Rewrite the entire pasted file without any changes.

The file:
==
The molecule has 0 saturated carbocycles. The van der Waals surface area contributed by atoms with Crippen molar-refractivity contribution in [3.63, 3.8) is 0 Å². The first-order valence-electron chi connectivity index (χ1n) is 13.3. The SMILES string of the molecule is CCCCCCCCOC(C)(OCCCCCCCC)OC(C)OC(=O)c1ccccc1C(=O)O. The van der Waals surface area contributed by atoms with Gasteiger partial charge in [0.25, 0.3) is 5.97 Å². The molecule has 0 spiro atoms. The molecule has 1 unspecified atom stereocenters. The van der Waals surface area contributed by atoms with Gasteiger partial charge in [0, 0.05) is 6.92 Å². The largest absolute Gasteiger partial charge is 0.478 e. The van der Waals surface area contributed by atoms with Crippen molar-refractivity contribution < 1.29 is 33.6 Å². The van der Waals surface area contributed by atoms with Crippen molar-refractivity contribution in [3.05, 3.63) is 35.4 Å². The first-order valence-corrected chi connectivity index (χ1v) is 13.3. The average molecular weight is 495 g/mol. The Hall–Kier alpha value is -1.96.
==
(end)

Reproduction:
The molecule has 0 saturated carbocycles. The van der Waals surface area contributed by atoms with Crippen molar-refractivity contribution in [3.63, 3.8) is 0 Å². The first-order valence-electron chi connectivity index (χ1n) is 13.3. The SMILES string of the molecule is CCCCCCCCOC(C)(OCCCCCCCC)OC(C)OC(=O)c1ccccc1C(=O)O. The van der Waals surface area contributed by atoms with Gasteiger partial charge in [0.25, 0.3) is 5.97 Å². The molecule has 0 spiro atoms. The molecule has 1 unspecified atom stereocenters. The van der Waals surface area contributed by atoms with Gasteiger partial charge in [0, 0.05) is 6.92 Å². The largest absolute Gasteiger partial charge is 0.478 e. The van der Waals surface area contributed by atoms with Crippen molar-refractivity contribution < 1.29 is 33.6 Å². The van der Waals surface area contributed by atoms with Crippen molar-refractivity contribution in [3.05, 3.63) is 35.4 Å². The first-order valence-corrected chi connectivity index (χ1v) is 13.3. The average molecular weight is 495 g/mol. The Hall–Kier alpha value is -1.96.